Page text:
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Zapoteco Community Launches Autonomous Cellular Network

In the mountains of southern Mexico, a new communications paradigm is taking shape: independent cellular networks for indigenous and rural communities overlooked by large telecom providers. The Rising Voices grantee project Dizha Kieru has recently made a lot of headlines in the Mexican press (Noticias del Istmo, Sin Embargo, Milenio, and Nacion) and internationally (AFP) with their innovative project that has brought an autonomous, community-administered cellular network to the Zapoteco village of Villa Talea de Castro.

Rising Voices is supporting their citizen journalism initiative aimed at taking advantage of this network to send and receive news from residents via SMS.

rhizomatica

Photo courtesy of Rhizomatica

When the major Mexican telecom giant Telcel refused to work with communities of less than 5,000 people, the small indigenous village of Villa Talea de Castro took matters in to their own hands, establishing an independent cellular network with the help of Philadelphia-based NGO Rhizomatica. Some commentators have called this network a “victory for civil society against a historical monopoly.”

The video below captures community members’ reflections on the launch of the network:

The problem in Mexico and other countries, according to the Rhizomatica webpage, is that

…Currently, only very large, powerful companies have access to the mobile spectrum and the concessions to provide cellular service. But their business model and the technology that these traditional providers use have proven unable to solve the problem of connecting much  of the world. We want to break this oligopoly and allow communities to become service providers as well.

Advances in open-source technology have allowed communities and individuals to provide carrier-grade cellular service. The network, called Red Celular de Talea (RCT), utilizes a 900Mhz radio network (an open frequency), free, open-source software to route the calls, and a VoIP (voice over Internet protocol) provider for calls to the United States. The technology, provided by California based Range Networks, was approved for a two-year test permit by the Mexican Federal Telecommunications Commission (Cofetel). The current 600 subscribers pay 15 pesos – around 1.2 USD – a month for the service. Local community members agreed to limit phone calls to five minutes in order not to saturate the lines.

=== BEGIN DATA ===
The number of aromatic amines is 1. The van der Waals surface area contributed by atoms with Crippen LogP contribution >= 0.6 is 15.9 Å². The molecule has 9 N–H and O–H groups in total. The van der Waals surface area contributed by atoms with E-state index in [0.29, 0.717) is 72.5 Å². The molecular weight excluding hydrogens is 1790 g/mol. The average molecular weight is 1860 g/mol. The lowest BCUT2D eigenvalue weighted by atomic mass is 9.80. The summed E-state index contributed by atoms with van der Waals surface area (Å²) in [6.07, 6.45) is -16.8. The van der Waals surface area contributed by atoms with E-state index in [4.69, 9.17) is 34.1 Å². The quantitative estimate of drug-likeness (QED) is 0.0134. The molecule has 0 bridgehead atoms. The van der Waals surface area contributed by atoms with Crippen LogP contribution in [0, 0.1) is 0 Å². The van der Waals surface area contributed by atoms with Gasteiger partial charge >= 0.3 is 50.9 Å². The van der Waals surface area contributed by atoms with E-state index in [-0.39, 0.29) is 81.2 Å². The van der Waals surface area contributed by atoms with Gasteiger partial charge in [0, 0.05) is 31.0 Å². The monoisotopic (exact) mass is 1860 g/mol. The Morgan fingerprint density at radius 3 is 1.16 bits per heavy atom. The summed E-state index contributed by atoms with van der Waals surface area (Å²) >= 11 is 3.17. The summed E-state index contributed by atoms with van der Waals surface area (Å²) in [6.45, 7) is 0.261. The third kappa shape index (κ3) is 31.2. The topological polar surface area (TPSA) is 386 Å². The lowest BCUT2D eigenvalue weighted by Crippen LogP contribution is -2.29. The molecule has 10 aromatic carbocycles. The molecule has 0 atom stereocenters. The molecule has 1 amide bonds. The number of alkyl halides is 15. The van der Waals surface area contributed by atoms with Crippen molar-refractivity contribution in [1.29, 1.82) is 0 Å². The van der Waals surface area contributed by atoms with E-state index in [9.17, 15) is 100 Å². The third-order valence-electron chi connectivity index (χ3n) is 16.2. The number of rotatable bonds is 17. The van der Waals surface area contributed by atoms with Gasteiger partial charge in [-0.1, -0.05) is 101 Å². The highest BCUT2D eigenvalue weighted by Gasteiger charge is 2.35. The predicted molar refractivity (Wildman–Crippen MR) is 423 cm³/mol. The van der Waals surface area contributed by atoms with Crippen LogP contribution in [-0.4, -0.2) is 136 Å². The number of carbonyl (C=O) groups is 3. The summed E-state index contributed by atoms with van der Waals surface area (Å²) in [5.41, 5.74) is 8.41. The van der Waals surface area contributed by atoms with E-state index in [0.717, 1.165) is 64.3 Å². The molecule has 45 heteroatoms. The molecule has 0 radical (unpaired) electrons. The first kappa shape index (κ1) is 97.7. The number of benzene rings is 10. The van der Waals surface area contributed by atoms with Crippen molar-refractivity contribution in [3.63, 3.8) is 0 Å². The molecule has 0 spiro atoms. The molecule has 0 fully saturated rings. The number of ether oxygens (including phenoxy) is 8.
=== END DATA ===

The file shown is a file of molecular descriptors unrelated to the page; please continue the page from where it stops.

According to a press release by Rhizomatica and other community organizations,

La iniciativa buscó identificar las condiciones técnicas, económicas y jurídicas para que las comunidades indígenas que no cuentan con telefonía celular, pudieran hacerlo… así la comunidad opera una red privada interna conectada al servicio de internet que proporciona un concesionario o comercializadora de servicios y a través de éste, un concesionario de voz sobre protocolo de internet VoIP, da el servicio de telefonía al exterior.

The initiative sought to identify the technical, economic and legal conditions so indigenous communities that do not have cell phone access, are able to obtain the service …this way, the community can operate an internal private network connected to an Internet service where they can provide distributor or dealer services and through that, become a VoIP distributor that allows international phone services.

Currently working in Mexico and Nigeria, Rhizomatica aims to facilitate community development through greater connectivity, filling in the spaces that large telecom providers miss. Their mission is to “increase access to mobile telecommunications to the over 2 billion people without affordable coverage and the 700 million with none at all.”

Villa Talea de Castro was just one of around 50,000 indigenous villages in Mexico that lack cellular service. The community aims to grow the project in the future, reaching out to other villages to form regional, independent cellular networks across rural Oaxaca.

To learn more about Rhizomatica, you can follow them on Twitter or read their blog.

1 comment

  • […] Kieru is one of this year's Rising Voices micrograntees – their work is detailed in another recent article on the blog. This reflection on the first training session was written by the project […]

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